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Tension In Pacific Rises Between Local And Industrial Tuna Fishers

Growing competition for tuna between large industrial vessels and small-scale local fisheries has prompted a policy brief to alert Pacific Island nations of the problem which could have a huge effect on the catch of important tuna to these types of fishers.



Rivalry between local fisheries (artisanal) and large vessels is creating tension when there is competition for the same fish, and the Secretariat of Pacific Community (SPC) has been requested by the Heads of Pacific Islands Fisheries Departments to observe this situation.

This contention is increased when the industrial catch is large, and the vessels, both small and big are fishing for the same species, in the same area and during the same season.

Dr. Shelton Harley, head of the Oceanic Fisheries Programme’s Stock Assessment and Management group at SPC says: “There are now fewer fish in the water to catch. In addition, more fish are being taken than ever before by the industrial fleet, and more of the industrial catch is being taken closer to artisanal fishing grounds.”

He outlined that this increase in fishing activity is one of three changes that have raised concerns towards this competition, adding: “Taken together, these three factors can bring industrial fishing operations directly into competition with artisanal operations.”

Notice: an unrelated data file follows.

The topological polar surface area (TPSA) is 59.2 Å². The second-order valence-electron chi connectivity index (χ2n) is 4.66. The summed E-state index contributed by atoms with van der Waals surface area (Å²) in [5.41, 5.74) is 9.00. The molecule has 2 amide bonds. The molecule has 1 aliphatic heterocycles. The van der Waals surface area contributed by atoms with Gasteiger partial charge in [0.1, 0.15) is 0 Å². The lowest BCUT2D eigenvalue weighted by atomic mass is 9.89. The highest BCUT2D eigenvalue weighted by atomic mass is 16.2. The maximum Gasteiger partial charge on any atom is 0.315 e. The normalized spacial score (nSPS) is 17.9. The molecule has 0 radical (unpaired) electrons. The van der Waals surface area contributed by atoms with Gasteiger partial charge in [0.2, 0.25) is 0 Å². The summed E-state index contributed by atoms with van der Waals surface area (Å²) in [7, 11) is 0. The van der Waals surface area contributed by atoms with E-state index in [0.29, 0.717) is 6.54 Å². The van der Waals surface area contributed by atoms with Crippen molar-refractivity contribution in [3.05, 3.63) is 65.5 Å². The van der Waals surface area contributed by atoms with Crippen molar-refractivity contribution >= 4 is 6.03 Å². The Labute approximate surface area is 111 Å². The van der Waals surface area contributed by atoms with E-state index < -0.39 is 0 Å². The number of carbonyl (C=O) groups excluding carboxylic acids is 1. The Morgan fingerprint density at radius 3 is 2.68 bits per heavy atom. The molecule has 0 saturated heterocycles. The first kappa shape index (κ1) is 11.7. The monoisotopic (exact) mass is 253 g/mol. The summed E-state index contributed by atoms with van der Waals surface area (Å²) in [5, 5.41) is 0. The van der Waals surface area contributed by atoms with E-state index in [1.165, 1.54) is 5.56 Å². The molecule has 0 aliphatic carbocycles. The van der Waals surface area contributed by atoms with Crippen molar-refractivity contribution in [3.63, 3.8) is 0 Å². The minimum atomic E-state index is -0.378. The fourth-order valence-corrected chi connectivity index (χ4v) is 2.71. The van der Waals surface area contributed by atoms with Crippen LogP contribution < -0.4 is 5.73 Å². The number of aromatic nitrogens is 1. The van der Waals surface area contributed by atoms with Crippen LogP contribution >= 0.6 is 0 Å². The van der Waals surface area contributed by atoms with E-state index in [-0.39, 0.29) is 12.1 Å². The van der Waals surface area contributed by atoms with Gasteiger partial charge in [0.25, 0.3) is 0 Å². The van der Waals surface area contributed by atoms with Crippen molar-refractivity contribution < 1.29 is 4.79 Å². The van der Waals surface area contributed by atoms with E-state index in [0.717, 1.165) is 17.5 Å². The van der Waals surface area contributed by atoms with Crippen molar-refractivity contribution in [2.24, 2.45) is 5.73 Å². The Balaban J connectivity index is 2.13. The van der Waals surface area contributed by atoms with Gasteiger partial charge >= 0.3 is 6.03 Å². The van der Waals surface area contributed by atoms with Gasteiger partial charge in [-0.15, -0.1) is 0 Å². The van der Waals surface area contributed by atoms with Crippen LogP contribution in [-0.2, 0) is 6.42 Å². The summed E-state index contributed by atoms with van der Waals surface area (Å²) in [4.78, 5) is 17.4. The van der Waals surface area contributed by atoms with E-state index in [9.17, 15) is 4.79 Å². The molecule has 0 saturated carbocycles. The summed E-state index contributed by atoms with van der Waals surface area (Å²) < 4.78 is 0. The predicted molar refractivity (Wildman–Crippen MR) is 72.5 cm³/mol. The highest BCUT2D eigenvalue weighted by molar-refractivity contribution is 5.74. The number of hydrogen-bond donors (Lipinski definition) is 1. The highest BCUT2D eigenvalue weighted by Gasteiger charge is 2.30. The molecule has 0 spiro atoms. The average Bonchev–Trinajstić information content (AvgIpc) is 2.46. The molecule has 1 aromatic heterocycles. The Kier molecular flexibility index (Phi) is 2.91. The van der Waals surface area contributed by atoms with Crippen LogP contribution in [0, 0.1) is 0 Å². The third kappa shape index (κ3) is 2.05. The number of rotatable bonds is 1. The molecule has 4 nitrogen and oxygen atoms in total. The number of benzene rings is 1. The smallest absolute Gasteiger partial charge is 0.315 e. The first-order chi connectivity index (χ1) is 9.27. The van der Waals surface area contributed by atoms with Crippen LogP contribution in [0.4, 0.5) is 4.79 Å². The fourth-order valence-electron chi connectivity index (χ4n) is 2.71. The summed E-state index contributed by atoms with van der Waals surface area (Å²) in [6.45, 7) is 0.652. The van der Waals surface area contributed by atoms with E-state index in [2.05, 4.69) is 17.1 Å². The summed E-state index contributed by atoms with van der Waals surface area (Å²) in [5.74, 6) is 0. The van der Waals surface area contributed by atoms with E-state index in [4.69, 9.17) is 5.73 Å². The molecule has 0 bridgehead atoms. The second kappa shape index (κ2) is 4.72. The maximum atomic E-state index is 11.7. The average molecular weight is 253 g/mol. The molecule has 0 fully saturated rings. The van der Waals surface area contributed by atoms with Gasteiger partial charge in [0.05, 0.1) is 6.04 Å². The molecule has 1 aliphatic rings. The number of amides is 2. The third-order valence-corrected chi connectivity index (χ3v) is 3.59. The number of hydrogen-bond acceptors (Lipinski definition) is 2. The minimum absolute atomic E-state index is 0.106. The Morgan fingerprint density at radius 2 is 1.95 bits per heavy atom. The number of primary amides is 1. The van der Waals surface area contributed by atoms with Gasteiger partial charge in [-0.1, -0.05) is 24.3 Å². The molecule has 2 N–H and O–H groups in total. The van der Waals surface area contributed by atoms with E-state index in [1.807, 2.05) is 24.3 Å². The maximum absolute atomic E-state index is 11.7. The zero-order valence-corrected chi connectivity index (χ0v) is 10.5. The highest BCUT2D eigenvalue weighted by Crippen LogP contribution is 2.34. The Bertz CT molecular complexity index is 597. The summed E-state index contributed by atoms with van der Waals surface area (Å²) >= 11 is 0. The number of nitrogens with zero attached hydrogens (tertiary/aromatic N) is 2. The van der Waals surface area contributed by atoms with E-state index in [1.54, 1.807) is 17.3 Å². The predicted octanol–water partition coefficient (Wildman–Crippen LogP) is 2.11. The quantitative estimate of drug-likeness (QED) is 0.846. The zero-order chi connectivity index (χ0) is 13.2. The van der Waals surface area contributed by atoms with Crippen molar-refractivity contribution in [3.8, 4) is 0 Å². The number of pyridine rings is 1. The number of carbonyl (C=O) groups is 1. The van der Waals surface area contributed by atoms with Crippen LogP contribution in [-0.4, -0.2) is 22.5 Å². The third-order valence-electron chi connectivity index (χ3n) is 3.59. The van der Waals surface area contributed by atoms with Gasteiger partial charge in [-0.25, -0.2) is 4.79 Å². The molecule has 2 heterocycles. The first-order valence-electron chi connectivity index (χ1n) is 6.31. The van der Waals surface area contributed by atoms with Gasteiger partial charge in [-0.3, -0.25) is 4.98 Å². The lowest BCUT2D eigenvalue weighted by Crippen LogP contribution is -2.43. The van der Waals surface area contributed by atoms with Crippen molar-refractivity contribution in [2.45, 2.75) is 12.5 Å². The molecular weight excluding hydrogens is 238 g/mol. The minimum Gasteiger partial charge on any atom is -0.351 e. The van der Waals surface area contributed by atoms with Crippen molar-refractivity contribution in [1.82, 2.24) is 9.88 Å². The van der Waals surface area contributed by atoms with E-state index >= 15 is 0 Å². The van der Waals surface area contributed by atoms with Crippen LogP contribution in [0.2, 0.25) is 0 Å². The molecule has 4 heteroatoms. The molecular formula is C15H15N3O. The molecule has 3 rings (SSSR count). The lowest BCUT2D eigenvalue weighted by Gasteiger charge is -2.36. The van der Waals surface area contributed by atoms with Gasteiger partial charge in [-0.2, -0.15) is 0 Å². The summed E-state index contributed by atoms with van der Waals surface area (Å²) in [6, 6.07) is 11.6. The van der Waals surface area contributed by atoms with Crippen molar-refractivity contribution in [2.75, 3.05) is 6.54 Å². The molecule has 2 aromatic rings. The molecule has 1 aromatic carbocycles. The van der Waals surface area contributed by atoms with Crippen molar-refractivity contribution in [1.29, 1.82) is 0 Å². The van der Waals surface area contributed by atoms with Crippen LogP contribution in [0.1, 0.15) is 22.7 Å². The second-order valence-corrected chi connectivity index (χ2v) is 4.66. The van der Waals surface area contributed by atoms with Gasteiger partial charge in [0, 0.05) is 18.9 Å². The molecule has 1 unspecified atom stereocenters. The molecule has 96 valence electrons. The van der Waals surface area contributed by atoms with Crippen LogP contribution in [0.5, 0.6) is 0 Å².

In tropical waters the competition is for skipjack and yellowfin tuna, but with the increasing use of fish aggregation devices (FADs) large industrial vessels are unintentionally catching other species such as mahi mahi, wahoo and rainbow runner.
These species are important to the artisanal fisheries, and this activity is decreasing their catch potential. In subtropical areas, the large vessels target albacore, but similarly the bycatch includes species important to the smaller, local fisheries such as yellowfin and wahoo.
Dr. Harley, speaking of a number of solutions to combat the problem, said that their needs to be an establishment of industrial fishing exclusive zones and the installation of near shore FADs to make fish increasingly accessible to artisanal fisheries. An Improved understanding of the activities of small-scale fisheries will also help to improve the situation.
SPC will work individually with Pacific nations to identify the extent of the issue and the alterations they can make to help eradicate the problem.